Intentionally Dispassionate: A Mental Health Survival Tool
/ 1 minute / mental health advice
Historically, the tech industry can normally be a high-stress environment for many. However, in the past six months it feels like it’s gone ballistic with layoffs and RTO mandates causing widespread uncertainty and anxiety. Even though I’ve been fortunate to not get directly impacted in the midst of all this chaos, I found myself struggling to manage my mental health, to focus on work, to feel productive, and to find my usual level intrinsic motivation and get stuff done.
While talking about the impact on my mental well-being with my friend and colleague Spencer Voorheis, he sympathized with me and said he’s been feeling the same way. In fact, just about everyone I talk to feels like this to some degree. Spencer went on to say he felt like being dispassionate seemed like one of the ways we could feel better.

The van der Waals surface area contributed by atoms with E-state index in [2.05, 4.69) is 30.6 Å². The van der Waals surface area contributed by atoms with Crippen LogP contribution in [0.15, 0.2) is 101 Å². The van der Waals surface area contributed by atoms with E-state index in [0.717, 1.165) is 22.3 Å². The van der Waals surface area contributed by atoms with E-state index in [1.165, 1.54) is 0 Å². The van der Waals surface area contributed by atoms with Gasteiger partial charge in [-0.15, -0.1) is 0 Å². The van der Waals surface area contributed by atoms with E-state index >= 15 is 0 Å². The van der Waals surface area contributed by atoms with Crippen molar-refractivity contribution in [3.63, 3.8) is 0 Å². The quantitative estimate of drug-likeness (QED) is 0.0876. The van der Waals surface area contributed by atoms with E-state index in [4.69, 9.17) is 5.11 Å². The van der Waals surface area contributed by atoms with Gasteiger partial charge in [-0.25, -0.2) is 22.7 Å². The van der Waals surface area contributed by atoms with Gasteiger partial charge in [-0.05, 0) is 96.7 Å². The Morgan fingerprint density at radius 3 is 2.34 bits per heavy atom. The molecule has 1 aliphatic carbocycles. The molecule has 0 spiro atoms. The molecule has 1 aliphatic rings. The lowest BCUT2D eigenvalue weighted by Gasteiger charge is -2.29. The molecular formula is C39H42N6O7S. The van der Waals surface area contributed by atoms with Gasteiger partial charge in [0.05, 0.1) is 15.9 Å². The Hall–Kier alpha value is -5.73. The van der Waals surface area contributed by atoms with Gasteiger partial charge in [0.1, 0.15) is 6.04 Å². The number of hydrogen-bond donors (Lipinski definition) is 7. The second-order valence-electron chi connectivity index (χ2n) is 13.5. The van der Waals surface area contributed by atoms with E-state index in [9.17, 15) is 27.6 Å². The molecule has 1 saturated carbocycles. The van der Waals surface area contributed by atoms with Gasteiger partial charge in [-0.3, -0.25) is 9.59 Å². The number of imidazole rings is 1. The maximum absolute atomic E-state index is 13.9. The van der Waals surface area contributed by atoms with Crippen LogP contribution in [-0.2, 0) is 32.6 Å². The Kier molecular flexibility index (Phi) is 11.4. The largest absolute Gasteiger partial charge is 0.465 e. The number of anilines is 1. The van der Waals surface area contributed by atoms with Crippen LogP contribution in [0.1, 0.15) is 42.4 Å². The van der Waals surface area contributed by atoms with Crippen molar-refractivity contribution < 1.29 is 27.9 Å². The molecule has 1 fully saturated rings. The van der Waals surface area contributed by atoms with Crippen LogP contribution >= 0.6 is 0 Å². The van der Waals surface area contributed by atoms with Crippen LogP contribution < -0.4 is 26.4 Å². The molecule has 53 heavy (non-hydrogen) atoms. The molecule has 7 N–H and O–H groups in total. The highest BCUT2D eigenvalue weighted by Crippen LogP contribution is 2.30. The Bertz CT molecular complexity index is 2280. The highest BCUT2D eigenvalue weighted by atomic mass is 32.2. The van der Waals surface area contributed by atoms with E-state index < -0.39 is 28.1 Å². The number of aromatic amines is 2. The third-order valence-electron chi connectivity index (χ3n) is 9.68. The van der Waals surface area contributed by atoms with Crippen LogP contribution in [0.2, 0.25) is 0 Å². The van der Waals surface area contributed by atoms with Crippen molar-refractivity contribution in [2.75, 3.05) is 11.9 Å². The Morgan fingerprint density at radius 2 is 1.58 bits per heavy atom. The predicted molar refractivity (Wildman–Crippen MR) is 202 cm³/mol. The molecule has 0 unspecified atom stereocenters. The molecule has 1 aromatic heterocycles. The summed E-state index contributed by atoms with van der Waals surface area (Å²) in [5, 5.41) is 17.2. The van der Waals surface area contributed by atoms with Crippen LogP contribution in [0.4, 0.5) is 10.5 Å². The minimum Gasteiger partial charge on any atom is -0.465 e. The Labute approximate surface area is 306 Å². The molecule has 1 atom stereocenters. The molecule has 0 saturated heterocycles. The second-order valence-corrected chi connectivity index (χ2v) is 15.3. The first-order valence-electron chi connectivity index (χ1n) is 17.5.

So, I tried it. I turned off all information channels (slack, web, etc) containing work and tech industry drama. I felt better almost instantly. I was able to conserve my emotional energy, stay objective, and improve focus. By not getting too emotionally invested in every little detail, I was able to approach situations with a clearer mind and feel more productive. This doesn’t mean that I don’t care about the things happening around me. It simply means that I am being mindful of my emotional energy and choosing to focus on what I can control.
If you’re feeling overwhelmed or stressed out, I encourage you to consider trying intentional dispassion as a way to manage your emotions and improve your mental health. It can be challenging at first, but the benefits were significant for me. I think that by being mindful of our emotions and choosing not to get too caught up in drama and conflict, we might conserve our emotional energy, stay more objective, and maintain a better sense of perspective. This could ultimately help us feel more productive, effective, and centered in our day-to-day lives, both at work and at home.